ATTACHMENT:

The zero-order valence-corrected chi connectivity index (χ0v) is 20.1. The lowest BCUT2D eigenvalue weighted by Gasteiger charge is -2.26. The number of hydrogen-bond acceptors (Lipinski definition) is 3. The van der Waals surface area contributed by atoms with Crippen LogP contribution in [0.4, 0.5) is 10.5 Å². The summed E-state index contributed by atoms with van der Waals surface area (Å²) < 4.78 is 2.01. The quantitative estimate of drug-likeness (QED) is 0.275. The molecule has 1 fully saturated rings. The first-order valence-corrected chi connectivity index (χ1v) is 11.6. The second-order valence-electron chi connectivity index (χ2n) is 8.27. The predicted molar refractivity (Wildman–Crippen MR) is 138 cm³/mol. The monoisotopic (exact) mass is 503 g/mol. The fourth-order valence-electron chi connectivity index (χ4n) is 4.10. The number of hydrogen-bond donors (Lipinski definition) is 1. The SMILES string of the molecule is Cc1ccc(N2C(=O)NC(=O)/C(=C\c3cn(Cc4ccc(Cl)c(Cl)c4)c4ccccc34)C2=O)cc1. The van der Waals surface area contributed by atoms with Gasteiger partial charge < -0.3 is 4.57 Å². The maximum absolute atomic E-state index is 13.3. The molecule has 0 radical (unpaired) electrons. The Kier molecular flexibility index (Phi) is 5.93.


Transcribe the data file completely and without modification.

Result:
The zero-order valence-corrected chi connectivity index (χ0v) is 20.1. The lowest BCUT2D eigenvalue weighted by Gasteiger charge is -2.26. The number of hydrogen-bond acceptors (Lipinski definition) is 3. The van der Waals surface area contributed by atoms with Crippen LogP contribution in [0.4, 0.5) is 10.5 Å². The summed E-state index contributed by atoms with van der Waals surface area (Å²) < 4.78 is 2.01. The quantitative estimate of drug-likeness (QED) is 0.275. The molecule has 1 fully saturated rings. The first-order valence-corrected chi connectivity index (χ1v) is 11.6. The second-order valence-electron chi connectivity index (χ2n) is 8.27. The predicted molar refractivity (Wildman–Crippen MR) is 138 cm³/mol. The monoisotopic (exact) mass is 503 g/mol. The fourth-order valence-electron chi connectivity index (χ4n) is 4.10. The number of hydrogen-bond donors (Lipinski definition) is 1. The SMILES string of the molecule is Cc1ccc(N2C(=O)NC(=O)/C(=C\c3cn(Cc4ccc(Cl)c(Cl)c4)c4ccccc34)C2=O)cc1. The van der Waals surface area contributed by atoms with Gasteiger partial charge < -0.3 is 4.57 Å². The maximum absolute atomic E-state index is 13.3. The molecule has 0 radical (unpaired) electrons. The Kier molecular flexibility index (Phi) is 5.93.